by Greg Palast

Four years ago this week, the tanks rolled for what President Bush originally called, “Operation Iraqi Liberation” — O.I.L.

I kid you not.

And it was four years ago that, from the White House, George Bush, declaring war, said, “I want to talk to the Iraqi people.” That **CENSORED** Cheney didn’t tell Bush that Iraqis speak Arabic … well, never mind. I expected the President to say something like, “Our troops are coming to liberate you, so don’t shoot them.” Instead, Mr. Bush told, the Iraqis,

“Do not destroy oil wells.“

Nevertheless, the Bush Administration said the war had nothing to do with Iraq’s oil. Indeed, in 2002, the State Department stated, and its official newsletter, the Washington Post, repeated, that State’s Iraq study group, “does not have oil on its list of issues.”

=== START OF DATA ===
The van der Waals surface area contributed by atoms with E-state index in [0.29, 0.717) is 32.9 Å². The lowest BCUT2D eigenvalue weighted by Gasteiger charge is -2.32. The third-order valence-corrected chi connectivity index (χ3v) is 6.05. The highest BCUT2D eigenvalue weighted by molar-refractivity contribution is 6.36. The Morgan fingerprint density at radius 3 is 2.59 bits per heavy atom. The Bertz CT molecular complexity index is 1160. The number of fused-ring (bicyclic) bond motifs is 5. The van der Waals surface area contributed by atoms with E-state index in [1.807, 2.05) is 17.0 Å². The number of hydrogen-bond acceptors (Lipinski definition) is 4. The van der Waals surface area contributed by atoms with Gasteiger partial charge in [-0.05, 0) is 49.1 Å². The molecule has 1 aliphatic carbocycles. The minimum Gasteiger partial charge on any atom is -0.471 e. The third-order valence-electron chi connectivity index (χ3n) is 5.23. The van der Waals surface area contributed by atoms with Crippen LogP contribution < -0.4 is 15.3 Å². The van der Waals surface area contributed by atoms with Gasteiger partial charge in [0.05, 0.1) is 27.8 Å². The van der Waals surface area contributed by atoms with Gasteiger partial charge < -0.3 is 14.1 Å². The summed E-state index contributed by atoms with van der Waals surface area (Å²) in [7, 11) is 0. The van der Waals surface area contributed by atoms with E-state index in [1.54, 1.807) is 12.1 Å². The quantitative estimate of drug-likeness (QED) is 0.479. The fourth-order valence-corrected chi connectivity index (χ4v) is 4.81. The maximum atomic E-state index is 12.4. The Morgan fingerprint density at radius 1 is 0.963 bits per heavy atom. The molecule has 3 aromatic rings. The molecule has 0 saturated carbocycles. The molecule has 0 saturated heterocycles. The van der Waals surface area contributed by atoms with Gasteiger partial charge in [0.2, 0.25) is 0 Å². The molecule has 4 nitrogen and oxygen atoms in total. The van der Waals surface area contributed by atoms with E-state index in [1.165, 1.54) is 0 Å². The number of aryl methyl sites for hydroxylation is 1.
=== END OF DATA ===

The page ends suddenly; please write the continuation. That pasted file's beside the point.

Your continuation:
But now, we’ve learned that, despite protestations to the contrary, Condoleezza Rice held a secret meeting with the former Secretary-General of OPEC, Fadhil Chalabi, an Iraqi, and offered Chalabi the job of Oil Minister for Iraq. (It is well established that the President of the United States may appoint the cabinet ministers of another nation if that appointment is confirmed by the 101st Airborne.)

In all the chest-beating about how the war did badly, no one seems to remember how the war did very, very well — for Big Oil.

The war has kept Iraq’s oil production to 2.1 million barrels a day from pre-war, pre-embargo production of over 4 million barrels. In the oil game, that’s a lot to lose. In fact, the loss of Iraq’s 2 million barrels a day is equal to the entire planet’s reserve production capacity.

In other words, the war has caused a hell of a supply squeeze — and Big Oil just loves it. Oil today is $57 a barrel versus the $18 a barrel price under Bill “Love-Not-War” Clinton.

Since the launch of Operation Iraqi Liberation, Halliburton stock has tripled to $64 a share — not, as some believe, because of those Iraq reconstruction contracts — peanuts for Halliburton. Cheney’s former company’s main business is “oil services.” And, as one oilman complained to me, Cheney’s former company has captured a big hunk of the rise in oil prices by jacking up the charges for Halliburton drilling and piping equipment.